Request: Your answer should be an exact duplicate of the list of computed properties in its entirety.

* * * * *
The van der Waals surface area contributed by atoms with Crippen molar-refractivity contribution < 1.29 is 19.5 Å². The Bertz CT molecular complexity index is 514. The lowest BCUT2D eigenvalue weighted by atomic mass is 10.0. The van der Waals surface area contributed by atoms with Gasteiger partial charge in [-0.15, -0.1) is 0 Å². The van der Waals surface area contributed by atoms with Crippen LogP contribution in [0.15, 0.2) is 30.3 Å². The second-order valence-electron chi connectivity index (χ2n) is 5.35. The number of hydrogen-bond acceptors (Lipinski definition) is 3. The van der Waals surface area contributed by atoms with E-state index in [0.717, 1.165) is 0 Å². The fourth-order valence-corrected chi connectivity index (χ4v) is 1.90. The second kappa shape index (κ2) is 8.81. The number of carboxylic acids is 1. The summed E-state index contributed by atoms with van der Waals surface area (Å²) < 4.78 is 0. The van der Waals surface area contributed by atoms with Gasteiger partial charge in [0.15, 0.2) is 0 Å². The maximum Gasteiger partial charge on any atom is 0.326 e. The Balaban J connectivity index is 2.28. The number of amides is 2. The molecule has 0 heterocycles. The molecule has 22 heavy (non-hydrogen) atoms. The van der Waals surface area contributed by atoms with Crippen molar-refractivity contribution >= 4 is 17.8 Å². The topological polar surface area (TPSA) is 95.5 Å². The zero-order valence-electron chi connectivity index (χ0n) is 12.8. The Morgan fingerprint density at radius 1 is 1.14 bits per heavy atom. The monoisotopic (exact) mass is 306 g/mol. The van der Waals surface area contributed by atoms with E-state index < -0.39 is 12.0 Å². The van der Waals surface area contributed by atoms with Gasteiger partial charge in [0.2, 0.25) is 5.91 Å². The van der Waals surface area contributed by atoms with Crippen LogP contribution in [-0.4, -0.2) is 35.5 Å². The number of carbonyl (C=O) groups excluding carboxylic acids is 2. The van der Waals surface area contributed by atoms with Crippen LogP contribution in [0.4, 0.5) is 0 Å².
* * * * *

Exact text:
The van der Waals surface area contributed by atoms with Crippen molar-refractivity contribution < 1.29 is 19.5 Å². The Bertz CT molecular complexity index is 514. The lowest BCUT2D eigenvalue weighted by atomic mass is 10.0. The van der Waals surface area contributed by atoms with Gasteiger partial charge in [-0.15, -0.1) is 0 Å². The van der Waals surface area contributed by atoms with Crippen LogP contribution in [0.15, 0.2) is 30.3 Å². The second-order valence-electron chi connectivity index (χ2n) is 5.35. The number of hydrogen-bond acceptors (Lipinski definition) is 3. The van der Waals surface area contributed by atoms with E-state index in [0.717, 1.165) is 0 Å². The fourth-order valence-corrected chi connectivity index (χ4v) is 1.90. The second kappa shape index (κ2) is 8.81. The number of carboxylic acids is 1. The summed E-state index contributed by atoms with van der Waals surface area (Å²) < 4.78 is 0. The van der Waals surface area contributed by atoms with Gasteiger partial charge in [0.15, 0.2) is 0 Å². The maximum Gasteiger partial charge on any atom is 0.326 e. The Balaban J connectivity index is 2.28. The number of amides is 2. The molecule has 0 heterocycles. The molecule has 22 heavy (non-hydrogen) atoms. The van der Waals surface area contributed by atoms with Crippen molar-refractivity contribution >= 4 is 17.8 Å². The topological polar surface area (TPSA) is 95.5 Å². The zero-order valence-electron chi connectivity index (χ0n) is 12.8. The Morgan fingerprint density at radius 1 is 1.14 bits per heavy atom. The monoisotopic (exact) mass is 306 g/mol. The van der Waals surface area contributed by atoms with E-state index < -0.39 is 12.0 Å². The van der Waals surface area contributed by atoms with Gasteiger partial charge in [0.2, 0.25) is 5.91 Å². The van der Waals surface area contributed by atoms with Crippen LogP contribution in [-0.4, -0.2) is 35.5 Å². The number of carbonyl (C=O) groups excluding carboxylic acids is 2. The van der Waals surface area contributed by atoms with Crippen LogP contribution in [0.4, 0.5) is 0 Å².